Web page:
Just as the ZHAO allows us to setup collections of animations in different note cards, so too do the built-in AO’s. They use folders in inventory and the new ‘links-to-items’ that are now possible. So, No-Copy animations can be in several inventory folders, no problem. The result is I can change from my sexy female humanoid set of animations to my awesome Fae Dragon set of animations with a click.

Not having to deal with a note card setup is a big advantage. Being able to use item links with no copy animations is another huge advantage for built-in AO’s.

However, it seems that each TPV has to have their own folder for the animations to be used when running that viewer. Not much of a problem, but annoying when you use a number of different viewers. Why the TPV Dev’s didn’t settle on a standard name for the animation folders they use is anyone’s guess. I attribute it to human nature and time.

The setup folders for the built-in AO’s are protected in some TPV’s. So, one cannot edit the contents. Presumably new inexperienced users are not using TPV’s. So, that is not a confusing problem. But, such a restriction in the Lab’s viewer would be.

I still use my ZHAO because I don’t want to take the time to setup an AO in each viewer. I can just wear my ZHAO and it works no matter which viewer I use. I have no motivation/reason to change my existing setup. If I could set up one AO in Dolphin and have it work in Firestorm and Niran’s, I would be more interested.

The Lab’s AO

No one knows what the Lab is actually going to do or even when. I think we can certainly understand their likely goals. One of which is going to be simplicity. I believe the goal will be to hide the need for animation control from new users. So, we may see something tied to Outfits.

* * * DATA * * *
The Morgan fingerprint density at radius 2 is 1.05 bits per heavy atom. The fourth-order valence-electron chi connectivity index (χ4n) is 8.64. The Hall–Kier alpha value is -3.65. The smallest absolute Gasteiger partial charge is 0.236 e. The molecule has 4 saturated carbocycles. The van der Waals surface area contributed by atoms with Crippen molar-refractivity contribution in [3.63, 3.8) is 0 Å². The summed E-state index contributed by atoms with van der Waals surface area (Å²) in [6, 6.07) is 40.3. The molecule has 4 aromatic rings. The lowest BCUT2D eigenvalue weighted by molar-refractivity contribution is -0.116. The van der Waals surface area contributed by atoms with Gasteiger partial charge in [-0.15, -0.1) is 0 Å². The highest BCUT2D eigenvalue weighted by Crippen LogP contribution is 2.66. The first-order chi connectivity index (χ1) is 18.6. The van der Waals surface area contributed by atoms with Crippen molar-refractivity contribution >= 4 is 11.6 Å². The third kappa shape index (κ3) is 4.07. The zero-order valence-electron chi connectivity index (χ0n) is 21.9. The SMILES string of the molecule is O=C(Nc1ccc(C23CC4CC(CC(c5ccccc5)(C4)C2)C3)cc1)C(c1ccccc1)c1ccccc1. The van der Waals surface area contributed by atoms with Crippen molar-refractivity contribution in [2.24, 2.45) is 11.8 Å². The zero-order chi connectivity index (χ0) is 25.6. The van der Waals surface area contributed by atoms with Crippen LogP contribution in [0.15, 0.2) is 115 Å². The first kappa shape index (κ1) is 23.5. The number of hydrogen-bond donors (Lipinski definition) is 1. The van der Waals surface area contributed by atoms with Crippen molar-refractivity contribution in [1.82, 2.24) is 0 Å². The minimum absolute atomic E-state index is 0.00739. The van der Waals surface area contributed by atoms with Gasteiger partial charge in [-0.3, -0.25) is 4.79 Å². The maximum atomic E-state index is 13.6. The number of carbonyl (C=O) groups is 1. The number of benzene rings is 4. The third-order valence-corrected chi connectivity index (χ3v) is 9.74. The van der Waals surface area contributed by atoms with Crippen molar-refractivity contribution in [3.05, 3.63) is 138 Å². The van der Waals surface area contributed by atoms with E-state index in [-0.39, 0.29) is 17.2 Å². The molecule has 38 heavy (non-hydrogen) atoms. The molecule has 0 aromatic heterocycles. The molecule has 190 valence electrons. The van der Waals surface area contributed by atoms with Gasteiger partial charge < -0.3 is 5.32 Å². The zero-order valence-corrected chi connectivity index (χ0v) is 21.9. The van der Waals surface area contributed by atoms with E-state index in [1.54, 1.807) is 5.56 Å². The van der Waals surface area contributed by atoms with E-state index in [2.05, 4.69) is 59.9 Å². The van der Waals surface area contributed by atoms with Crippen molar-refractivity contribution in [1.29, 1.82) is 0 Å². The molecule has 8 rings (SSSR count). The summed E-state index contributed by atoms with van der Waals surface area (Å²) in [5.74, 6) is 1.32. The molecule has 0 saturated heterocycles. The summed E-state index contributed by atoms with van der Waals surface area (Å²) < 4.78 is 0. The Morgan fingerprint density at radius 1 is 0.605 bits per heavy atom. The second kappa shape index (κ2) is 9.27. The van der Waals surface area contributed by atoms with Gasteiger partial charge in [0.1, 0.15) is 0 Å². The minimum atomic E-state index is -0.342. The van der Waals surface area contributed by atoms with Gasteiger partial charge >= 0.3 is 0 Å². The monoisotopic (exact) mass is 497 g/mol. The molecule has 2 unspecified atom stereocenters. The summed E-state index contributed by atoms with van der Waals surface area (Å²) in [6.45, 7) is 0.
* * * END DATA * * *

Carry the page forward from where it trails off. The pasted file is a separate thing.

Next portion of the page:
Consider. We can now have Outfits that are a collection of ‘links’ to items scattered through our inventory. These ‘Outfit’ collections are kept in a special folder. TPV AO’s are using a collection of links to animations kept in a different kind of special folder as an animation set. The Lab will likely do something similar. So, adding an animation set to the Outfit should be easy enough to do. All that is needed is a link to the folder with the animation set.

I think this would allow new users to easily have a robot-walk-animation with the robot avatar. The male and female avatars could have their unique walks too. Changing avatars would invisibly and automatically change the animation set. New users would not need to learn anything extra to deal with avatar animation. For them it would just happen.

Power users will figure out how the ‘Outfit’ animation sets work. It would seem logical that an animation set would look very much like Enhanced Avatar Physics does in Appearance. We could change animation sets and edit them as easily as we change physics layers.

The Hard Part

The biggest problem for the Lab is devising a user interface for creating, editing, and deleting animation sets. It is this area that experience with TPV’s becomes important. What is working? What is not working?

Also, there is the complication of adding more special folders to inventory that behave differently than ‘standard’ folders. That increases the new users’ learning curve. Also, it is poor interface design to have similar things behave in different ways.

So, what the Lab comes up with will be interesting. If they can get the basic operation right, the TPV Dev’s will come up with an array of user interface improvements. Niran will certainly come up with different interfaces. We’ll have the freedom to choose what we like best and use that. With any luck we will be able to talk the Lab into adopting the best of those features.

4 thoughts on “#SL The Great AO Debate

  1. Note that if you detach the Firestorm Bridge as Nalates suggests above then you disable the following features in Firestorm:

    – Move To Teleport
    – Flight Assist
    – Script Count
    – Radar Assist

    If you use these Firestorm features then it’s something of a trade-off. I have no idea but detaching the bridge and using another flight assist might actually generate more lag. I’d be curious to see additional performance analysis of bridge.

    • Good point Missy. Both the ZHAO and Bridge use very, very few resources.

      As to Flight Feathers, it looks like those will be obsolete in a couple of weeks.

    • Actually nothing happens to them. They will still work. They just art not needed, unless one wants to fly above 5,000m.

      Some Flight Feathers push the avatar so it can fly much faster. Those feathers may make vertical travel way too fast once the limit is removed. Mine didn’t. But, the Lindens seem to have a fear avatars across the world will be launching into orbit.

      Above 4096m things get odd. It has something to do with the precision of the 3D coordinates. Builds and attachments sometimes distort above 4096.